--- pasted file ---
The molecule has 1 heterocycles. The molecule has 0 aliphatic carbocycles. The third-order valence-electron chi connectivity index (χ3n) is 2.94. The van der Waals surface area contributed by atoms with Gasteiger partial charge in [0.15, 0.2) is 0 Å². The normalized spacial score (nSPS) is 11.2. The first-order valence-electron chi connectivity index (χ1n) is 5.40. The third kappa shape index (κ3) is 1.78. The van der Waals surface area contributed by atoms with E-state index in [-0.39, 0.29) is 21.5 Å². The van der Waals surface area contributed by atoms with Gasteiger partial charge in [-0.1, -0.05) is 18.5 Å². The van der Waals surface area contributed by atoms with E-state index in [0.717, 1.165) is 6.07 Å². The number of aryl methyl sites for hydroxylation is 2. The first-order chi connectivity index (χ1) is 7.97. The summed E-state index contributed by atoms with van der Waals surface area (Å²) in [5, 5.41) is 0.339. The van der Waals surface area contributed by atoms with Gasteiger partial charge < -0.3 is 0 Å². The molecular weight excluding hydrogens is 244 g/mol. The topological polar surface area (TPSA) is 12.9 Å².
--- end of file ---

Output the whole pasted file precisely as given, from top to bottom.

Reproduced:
The molecule has 1 heterocycles. The molecule has 0 aliphatic carbocycles. The third-order valence-electron chi connectivity index (χ3n) is 2.94. The van der Waals surface area contributed by atoms with Gasteiger partial charge in [0.15, 0.2) is 0 Å². The normalized spacial score (nSPS) is 11.2. The first-order valence-electron chi connectivity index (χ1n) is 5.40. The third kappa shape index (κ3) is 1.78. The van der Waals surface area contributed by atoms with E-state index in [-0.39, 0.29) is 21.5 Å². The van der Waals surface area contributed by atoms with Gasteiger partial charge in [-0.1, -0.05) is 18.5 Å². The van der Waals surface area contributed by atoms with E-state index in [0.717, 1.165) is 6.07 Å². The number of aryl methyl sites for hydroxylation is 2. The first-order chi connectivity index (χ1) is 7.97. The summed E-state index contributed by atoms with van der Waals surface area (Å²) in [5, 5.41) is 0.339. The van der Waals surface area contributed by atoms with Gasteiger partial charge < -0.3 is 0 Å². The molecular weight excluding hydrogens is 244 g/mol. The topological polar surface area (TPSA) is 12.9 Å².